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Festival celebrates silver jubilee

This will be a milestone year for the Cooley Collins Traditional Music Festival. As well as marking its silver anniversary, one of the festival’s organisers is retiring from the committee after two decades of continuous involvement.

Noel Mullins; Paddy Jordan; Ann Walsh; Mim Maloney; Mary Coen, festival organiser; Olga Linnane, Gort Rose, who will officially open the 25th Cooley-Collins Festival with RTE’s Kieran Hanrahan next Friday at the Cooley Lodge in Peterswell; Kevin Browne, Diageo and Mary Maloney at the launch of this year’s festival. The festival began in 1984 when a group of people at O’Grady’s Bar in Gort came up with the idea of holding a festival in honour of the two great musicians, Kieran Collins, who had passed away not long before, and Joe Cooley, who died in 1973.
Local man Frank Cooney owned The Man of Arran bar in Dublin. It was a venue for much traditional music, so Frank knew a lot of well-respected and very talented musicians, including Frank McGann.
Frank Cooney, along with Paddy Jordan, Noel Mullins and Johnny Walshe, made up the first committee 25 years ago, taking the festival from its infancy through to its fifth anniversary.
After that, a new group took over including Mary Coen, a woman whose name is now synonymous with the festival. Mary remained onboard since but this year she is resigning her duties.
“I know that after 20 years as organiser it is time to get new blood, with new ideas to enable the festival to continue to be a noted date for followers of Irish music and Irish culture,” Mary says.
Another familiar face, Ann Walsh, the festival’s treasurer, is also retiring.
“Ann has been involved most of the 25 years as Johnny, her late husband was the treasurer from day one,” Mary explains.
“Ann is the most meticulous, honest person to have in charge of our accounts. Nobody would equal her attention to detail,” she adds.
Since its inception, the festival has evolved and underage competitions were introduced, attracting a large number of participants, many of whom have gone on to be all-Ireland champions on their chosen instrument.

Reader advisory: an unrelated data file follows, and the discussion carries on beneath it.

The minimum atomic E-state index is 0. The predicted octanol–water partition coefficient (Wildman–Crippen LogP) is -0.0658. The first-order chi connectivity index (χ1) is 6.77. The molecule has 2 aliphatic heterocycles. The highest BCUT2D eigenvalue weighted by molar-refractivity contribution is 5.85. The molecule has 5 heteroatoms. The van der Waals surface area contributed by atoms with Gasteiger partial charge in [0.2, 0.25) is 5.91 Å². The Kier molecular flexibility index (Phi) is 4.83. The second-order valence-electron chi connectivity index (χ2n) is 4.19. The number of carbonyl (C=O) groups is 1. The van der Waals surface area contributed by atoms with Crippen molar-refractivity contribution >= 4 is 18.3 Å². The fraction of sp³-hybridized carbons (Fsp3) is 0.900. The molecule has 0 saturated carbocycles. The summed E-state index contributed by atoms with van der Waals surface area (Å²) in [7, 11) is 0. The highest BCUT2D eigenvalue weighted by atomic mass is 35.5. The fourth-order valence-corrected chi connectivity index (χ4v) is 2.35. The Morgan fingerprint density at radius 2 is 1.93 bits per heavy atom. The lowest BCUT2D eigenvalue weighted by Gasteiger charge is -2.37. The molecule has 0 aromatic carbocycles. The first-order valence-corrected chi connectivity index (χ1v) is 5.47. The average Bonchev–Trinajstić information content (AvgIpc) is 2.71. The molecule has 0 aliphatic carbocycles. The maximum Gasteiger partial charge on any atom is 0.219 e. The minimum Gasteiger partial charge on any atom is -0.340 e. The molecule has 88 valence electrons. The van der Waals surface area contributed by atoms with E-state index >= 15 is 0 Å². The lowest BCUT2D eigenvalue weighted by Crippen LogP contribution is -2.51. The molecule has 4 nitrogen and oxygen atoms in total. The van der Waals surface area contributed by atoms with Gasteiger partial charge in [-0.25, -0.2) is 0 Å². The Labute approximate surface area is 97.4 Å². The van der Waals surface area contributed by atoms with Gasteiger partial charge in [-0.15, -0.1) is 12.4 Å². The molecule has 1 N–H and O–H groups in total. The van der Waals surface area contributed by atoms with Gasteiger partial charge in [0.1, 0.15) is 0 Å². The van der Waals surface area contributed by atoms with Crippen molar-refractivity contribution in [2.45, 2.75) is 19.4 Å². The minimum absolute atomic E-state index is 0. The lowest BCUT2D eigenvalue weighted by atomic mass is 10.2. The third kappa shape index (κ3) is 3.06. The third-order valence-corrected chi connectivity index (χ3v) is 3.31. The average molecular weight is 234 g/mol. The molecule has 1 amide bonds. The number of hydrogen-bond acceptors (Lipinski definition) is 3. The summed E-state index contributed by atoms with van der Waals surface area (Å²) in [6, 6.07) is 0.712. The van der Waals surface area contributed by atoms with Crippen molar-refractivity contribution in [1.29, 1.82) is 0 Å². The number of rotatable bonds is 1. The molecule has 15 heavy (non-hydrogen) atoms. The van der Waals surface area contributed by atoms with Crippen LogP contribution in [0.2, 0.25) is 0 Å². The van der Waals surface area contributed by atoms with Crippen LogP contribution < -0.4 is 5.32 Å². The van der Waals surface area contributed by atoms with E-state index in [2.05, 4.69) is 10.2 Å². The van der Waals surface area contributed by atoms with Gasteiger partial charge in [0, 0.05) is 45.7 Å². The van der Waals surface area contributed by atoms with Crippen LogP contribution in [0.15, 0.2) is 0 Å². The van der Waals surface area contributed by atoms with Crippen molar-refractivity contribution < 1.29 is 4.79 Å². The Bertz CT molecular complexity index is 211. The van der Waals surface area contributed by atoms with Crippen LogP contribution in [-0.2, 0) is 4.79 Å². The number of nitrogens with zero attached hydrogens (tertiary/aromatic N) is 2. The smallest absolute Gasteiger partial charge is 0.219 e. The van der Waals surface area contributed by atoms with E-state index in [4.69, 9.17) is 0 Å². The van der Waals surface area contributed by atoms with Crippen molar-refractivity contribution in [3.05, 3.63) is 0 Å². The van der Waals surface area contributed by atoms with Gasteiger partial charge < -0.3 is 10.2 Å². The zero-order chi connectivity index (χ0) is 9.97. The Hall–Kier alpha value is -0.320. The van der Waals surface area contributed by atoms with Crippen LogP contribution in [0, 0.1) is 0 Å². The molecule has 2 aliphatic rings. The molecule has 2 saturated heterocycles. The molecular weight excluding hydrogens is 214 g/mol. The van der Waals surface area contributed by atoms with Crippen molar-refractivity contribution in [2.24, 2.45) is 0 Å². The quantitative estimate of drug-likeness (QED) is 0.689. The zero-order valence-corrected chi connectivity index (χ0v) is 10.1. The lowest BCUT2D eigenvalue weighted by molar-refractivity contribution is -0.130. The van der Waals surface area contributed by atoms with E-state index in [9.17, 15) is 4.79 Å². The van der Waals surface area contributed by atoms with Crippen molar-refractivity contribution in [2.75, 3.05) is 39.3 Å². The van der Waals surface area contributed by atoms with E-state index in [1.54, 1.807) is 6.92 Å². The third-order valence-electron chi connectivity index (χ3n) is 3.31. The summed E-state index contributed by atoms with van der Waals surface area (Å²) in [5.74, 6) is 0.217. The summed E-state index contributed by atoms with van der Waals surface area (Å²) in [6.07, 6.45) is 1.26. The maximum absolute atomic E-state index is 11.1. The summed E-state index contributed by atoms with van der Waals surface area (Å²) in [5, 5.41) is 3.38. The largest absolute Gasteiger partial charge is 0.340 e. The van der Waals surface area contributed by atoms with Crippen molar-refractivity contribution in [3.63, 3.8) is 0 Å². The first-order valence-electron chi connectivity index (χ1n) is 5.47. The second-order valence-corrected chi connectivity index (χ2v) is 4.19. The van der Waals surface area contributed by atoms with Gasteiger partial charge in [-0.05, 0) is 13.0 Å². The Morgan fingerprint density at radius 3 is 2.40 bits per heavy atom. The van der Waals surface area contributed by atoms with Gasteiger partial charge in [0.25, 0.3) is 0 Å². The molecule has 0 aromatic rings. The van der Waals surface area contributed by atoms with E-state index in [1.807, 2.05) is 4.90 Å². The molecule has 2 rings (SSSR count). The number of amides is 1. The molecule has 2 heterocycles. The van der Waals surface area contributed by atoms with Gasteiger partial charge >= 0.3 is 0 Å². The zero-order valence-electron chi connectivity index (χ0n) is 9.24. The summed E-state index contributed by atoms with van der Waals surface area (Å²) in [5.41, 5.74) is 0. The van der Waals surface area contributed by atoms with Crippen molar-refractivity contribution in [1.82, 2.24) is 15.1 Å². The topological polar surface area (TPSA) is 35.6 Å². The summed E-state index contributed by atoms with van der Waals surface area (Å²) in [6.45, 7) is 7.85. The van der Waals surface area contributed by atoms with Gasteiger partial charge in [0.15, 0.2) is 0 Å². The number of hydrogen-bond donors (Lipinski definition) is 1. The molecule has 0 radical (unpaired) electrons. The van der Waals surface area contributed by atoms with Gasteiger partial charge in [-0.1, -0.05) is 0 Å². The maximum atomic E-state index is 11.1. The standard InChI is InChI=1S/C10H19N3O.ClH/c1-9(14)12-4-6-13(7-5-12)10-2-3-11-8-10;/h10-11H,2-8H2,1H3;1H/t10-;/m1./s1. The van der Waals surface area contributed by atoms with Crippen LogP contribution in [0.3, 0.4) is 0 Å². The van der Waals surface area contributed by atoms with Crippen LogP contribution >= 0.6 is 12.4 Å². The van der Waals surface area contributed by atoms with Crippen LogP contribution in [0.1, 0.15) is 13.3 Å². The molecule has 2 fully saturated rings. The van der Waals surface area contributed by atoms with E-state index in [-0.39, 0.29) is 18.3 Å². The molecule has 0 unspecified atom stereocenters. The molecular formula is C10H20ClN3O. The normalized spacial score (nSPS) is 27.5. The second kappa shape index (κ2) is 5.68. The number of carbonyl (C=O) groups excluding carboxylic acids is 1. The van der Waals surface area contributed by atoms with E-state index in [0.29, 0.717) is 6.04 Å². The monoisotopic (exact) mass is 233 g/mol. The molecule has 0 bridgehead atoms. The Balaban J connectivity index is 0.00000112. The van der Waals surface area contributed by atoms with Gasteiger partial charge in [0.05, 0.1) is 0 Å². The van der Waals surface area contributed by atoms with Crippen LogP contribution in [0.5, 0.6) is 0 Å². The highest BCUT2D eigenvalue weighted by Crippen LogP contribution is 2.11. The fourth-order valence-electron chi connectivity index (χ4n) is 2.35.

“Michail O’Rourke, Oliver Deveney, Marie Walsh, Tara Breen, Fiachna O’Mongain and Darren Breslin, to name but a few. Local and visiting musicians have supported the festival over the years but, in particular, Charlie Harris, Gradam Ceoil winner 2009,” Mary states.
Charlie is someone Mary believes has made a huge contribution to the festival.
“He is a gentleman and is very unassuming and humble regarding his musical ability. He has been so helpful to me all the years I have been involved, obliging at the drop of a hat.
He plays his music for the love of it, never the money. He would never let anyone down and is always cheerful. I would say Charlie has never missed a festival. The people of this area are very proud of Charlie’s talent being recognised as the TG4 Gradam Ceoil musician of the year 2009. We know that he richly deserves this award,” she says.
Among the changes Mary has witnessed and been key in implementing is the introduction of children’s and underage competitions in accordion and tin whistle.
“This move was very popular. Children’s activities such as face painting, story-telling and crafts became part of the festival, with these taking place at Gort library, the town hall and at Coole Park Visitor Centre. Set-dancing and sean-nós workshops were very popular also,” Mary recalls.
“Some years ago, lectures were developed to inform locals and visitors about the history of Joe Cooley and Kieran Collins’ music and their legacy to future generations. This year’s lecture deals with traditional music in the 21st century.
“This is really part of our effort to include an educational element to tastefully broaden the attraction of the festival,” she continues.
According to Mary, there are at least 10 other similar festivals happening on the same weekend. Despite this, the Cooley-Collins festival has retained its popularity and continues to attract loyal visitors and new faces to South Galway.
In this regard, Mary believes the festival organisers are lucky. “I have really met the best of people from at home and abroad and some others too. I have heard from other organisations that many festivals cease because of the same problems we face here in Gort – lack of support from the main beneficiaries,” she explains. However, she adds that the festival has managed once again this year to attract sponsors, with Guinness remaining on board, along with Galway County Council, the Arts Council and local businesses.
Each year the committee has worked hard to keep the music of Joe Cooley and Kieran Collins alive for the generations to come  and Mary hopes that in the future a CD of both musicians will be produced.
Among the many musicians invited to this year’s festival are Kieran Hanrahan, Jimmy McGreevy, Chris Droney, Mary Parker and friends, Des Mulkere, Billy Carr, Pat O’Connor, Graham Guerin, James Duggan, Finbar Roche and Marie Curran, Teresa Tierney-Ryan, Ned Kelly, Tim Collins, Jim Barco and Friends, Charlie Harris, Monica Naughton and Kevin Rohan, Paddy Jordan, Chris Nestor and Colie Moran, Oliver Deveney, Francis Droney and Áine McGrath, Joe Carey and The Mayo Musicians, John Regan and Patsy Broderick, Michael, Louise and Michelle Mulcahy, Martin Quinn and Dennis Liddy.
The festival runs from October 22 to 26.
Among the highlights of the festival are lectures on traditional music, recitals, multiple céilithe and workshops in button accordion, tin whistle, banjo, fiddle, flute and concertina playing as well as competitions.


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